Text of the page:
Despite remarkable progress in health status and life expectancy in OECD countries over the past decades, there remain large inequalities not only across countries, but also across population groups within each country. These inequalities in health status are linked to many factors, including differences in exposure to risk factors to health and in access to health care.
GENERATION NEXT: HOW TO PREVENT AGEING UNEQUALLY
The Ageing Unequally project enables Member and partner countries to design sustainable policy approaches to better adapt to population ageing. It provides a greater understanding of compounded inequalities over the life-cycle by analysing the links between poor health and poor labour market experience during active years and poor social outcomes among the elderly. The aim is to identify points throughout the life of a person where policy interventions can address these challenges effectively and efficiently rather than waiting for when people retire. As older women are often the most vulnerable among the elderly, gender differences are examined throughout the Project.
The Project analyses two mega-trends: population ageing and rising income inequality in Member and partner countries. It also examines to what extent health improvements and rising life expectancy are associated with rising health inequalities within countries. This is followed by an analysis of possible interactions between ageing and inequality beyond health, such as labour market and social policies, skills and migration. The main deliverable is the report “Preventing Ageing Unequally” including an Action Plan.
PREVENTING AGEING UNEQUALLY - Released October 18, 2017
How will future retirees fare? The OECD report Preventing Ageing Unequally examines how the two global megatrends of population ageing and rising inequalities have been developing and interacting, both within and across generations. Taking a life-course perspective the report shows how inequalities in education, health, employment and income interact, resulting in large lifetime differences across different groups. The report points to strong policy complementarities and synergies and thus a whole-of-government approach is likely to be much more effective than a series of separate inequality reducing policies. In particular, to ensure a better retirement for all, policies have to be coordinated across family, education, employment, social ministries and agencies.
Health and inclusive growth
Good health is a key aspect of people’s well-being and enhances opportunities to participate in the labour market and to benefit from economic and employment growth. People with poor physical or mental health are less likely to work and more likely to be unemployed than people in better health.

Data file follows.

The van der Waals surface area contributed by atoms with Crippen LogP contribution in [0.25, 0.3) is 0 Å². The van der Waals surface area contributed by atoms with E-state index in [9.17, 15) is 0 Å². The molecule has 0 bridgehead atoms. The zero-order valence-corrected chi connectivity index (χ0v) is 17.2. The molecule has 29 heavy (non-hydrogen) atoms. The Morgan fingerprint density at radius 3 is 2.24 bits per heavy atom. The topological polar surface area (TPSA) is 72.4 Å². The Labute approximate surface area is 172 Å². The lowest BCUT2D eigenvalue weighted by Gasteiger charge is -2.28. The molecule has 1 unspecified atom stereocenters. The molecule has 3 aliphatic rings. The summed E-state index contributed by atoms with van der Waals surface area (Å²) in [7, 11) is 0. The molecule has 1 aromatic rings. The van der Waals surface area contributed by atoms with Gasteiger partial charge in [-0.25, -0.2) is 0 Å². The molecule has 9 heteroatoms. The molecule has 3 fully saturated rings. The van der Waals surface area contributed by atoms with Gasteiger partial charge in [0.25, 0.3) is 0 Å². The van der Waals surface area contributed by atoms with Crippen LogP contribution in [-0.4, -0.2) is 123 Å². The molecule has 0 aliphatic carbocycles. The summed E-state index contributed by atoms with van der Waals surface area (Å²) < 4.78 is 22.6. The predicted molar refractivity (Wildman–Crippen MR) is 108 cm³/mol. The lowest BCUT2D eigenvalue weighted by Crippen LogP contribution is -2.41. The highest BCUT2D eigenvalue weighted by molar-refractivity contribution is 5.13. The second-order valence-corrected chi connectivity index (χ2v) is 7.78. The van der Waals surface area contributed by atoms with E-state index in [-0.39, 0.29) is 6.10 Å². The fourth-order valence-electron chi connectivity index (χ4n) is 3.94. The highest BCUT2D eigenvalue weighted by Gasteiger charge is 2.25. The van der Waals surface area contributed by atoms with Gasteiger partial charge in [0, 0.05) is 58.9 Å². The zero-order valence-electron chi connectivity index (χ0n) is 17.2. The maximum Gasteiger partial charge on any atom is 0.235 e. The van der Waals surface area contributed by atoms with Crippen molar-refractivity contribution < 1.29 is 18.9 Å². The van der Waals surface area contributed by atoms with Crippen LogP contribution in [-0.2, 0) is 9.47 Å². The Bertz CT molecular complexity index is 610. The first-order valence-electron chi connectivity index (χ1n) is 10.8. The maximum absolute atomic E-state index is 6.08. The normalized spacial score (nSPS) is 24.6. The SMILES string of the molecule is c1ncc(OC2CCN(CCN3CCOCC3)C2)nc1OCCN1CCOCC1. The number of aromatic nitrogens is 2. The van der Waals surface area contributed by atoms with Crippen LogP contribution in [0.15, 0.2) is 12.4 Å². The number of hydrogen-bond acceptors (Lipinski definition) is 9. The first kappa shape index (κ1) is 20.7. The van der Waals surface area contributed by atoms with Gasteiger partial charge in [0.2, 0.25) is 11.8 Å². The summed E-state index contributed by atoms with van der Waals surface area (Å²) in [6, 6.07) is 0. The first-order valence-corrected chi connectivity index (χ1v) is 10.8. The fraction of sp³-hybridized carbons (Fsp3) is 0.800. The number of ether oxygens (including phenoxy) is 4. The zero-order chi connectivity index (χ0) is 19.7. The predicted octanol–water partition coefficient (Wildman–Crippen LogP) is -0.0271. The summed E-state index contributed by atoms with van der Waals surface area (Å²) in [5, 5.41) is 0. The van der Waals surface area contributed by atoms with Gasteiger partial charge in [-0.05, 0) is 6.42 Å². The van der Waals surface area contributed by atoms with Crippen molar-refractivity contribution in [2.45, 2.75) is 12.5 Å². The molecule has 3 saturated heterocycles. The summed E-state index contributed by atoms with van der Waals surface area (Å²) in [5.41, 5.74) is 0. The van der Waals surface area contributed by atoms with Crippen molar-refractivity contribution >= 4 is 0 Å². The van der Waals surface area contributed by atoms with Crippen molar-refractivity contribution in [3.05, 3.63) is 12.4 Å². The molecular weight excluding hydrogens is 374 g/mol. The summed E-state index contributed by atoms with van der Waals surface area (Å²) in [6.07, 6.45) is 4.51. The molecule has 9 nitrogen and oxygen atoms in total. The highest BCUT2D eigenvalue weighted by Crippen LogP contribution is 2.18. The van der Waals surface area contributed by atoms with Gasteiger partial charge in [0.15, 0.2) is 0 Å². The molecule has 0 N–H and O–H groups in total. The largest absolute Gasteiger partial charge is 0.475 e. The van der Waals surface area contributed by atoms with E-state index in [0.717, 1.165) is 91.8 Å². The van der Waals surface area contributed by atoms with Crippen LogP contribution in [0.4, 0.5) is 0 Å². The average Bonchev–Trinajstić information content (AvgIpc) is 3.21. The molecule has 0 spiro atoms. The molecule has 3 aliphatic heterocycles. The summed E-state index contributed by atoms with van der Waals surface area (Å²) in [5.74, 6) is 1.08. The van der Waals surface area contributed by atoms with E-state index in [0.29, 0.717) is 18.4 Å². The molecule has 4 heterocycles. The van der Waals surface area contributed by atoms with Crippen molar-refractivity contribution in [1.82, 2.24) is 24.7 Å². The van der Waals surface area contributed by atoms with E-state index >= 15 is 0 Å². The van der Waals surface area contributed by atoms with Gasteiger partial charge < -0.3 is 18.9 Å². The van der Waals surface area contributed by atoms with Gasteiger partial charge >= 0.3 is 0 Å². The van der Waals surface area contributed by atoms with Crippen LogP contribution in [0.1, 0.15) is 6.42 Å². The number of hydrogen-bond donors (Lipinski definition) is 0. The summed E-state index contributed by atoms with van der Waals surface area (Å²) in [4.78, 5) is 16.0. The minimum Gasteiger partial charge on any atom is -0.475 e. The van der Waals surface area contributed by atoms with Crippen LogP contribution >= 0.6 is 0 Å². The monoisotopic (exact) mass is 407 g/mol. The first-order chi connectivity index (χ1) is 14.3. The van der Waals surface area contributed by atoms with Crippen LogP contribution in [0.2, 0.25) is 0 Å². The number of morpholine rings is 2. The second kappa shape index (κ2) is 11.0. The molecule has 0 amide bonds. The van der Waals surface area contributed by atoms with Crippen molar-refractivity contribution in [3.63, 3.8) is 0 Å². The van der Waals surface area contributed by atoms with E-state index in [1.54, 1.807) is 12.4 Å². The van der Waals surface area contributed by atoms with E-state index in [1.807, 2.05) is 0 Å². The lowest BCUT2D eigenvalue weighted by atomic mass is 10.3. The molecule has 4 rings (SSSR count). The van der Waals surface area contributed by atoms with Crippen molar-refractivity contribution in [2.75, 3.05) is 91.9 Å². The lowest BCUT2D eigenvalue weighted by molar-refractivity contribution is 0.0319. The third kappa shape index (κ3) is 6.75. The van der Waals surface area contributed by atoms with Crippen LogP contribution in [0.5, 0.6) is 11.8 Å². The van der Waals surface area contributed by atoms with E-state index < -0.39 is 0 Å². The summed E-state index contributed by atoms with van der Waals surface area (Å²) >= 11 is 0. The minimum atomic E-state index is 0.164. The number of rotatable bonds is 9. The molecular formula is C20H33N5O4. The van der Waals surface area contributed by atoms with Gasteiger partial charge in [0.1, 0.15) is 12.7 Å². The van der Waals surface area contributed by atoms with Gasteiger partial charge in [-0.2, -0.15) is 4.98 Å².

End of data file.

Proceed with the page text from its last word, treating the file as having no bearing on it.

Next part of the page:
The relationship also works the other way around: people with higher level of education and higher income tend to be in better health and live longer than those with lower level of education and income.
Greater emphasis on public health and disease prevention, along with improved access to health services, can improve the health status and life expectancy of disadvantaged groups, and also increase their employment rates and social inclusion.
Inequalities in risk factors to health
Inequalities in health status are due to many factors, including differences in living and working conditions and in behavioural factors. Lifestyle behaviours (such as nutrition habits, physical inactivity, obesity, smoking and alcohol drinking) are important risk factors for many diseases including diabetes, cardiovascular diseases and cancers. People in lower socioeconomic groups are more likely to smoke, be obese and be exposed to other important behavioural risk factors. Greater efforts targeting modifiable behavioural risk factors among disadvantaged groups can play an important role in promoting healthier lifestyles, offering individuals better choices, and reducing health inequalities.
Inequalities in access and utilisation of health care
Nearly all OECD countries have achieved universal (or almost universal) health coverage for a core set of health services and goods, except a few countries such as Mexico and the United States which have both taken important steps in recent years to expand health coverage and reduce the number of uninsured people.
Still, inequalities in access to care exist across different socio-demographic groups, including by sex, age, geographic area and socio-economic status, for financial and non-financial reasons (including a shortage of health care providers in certain geographic areas).
Findings from OECD work highlight the importance of ensuring proper health insurance coverage for essential health services for all the population, as well as proper geographic distribution of health services across different regions in each country, to ensure effective access to care.
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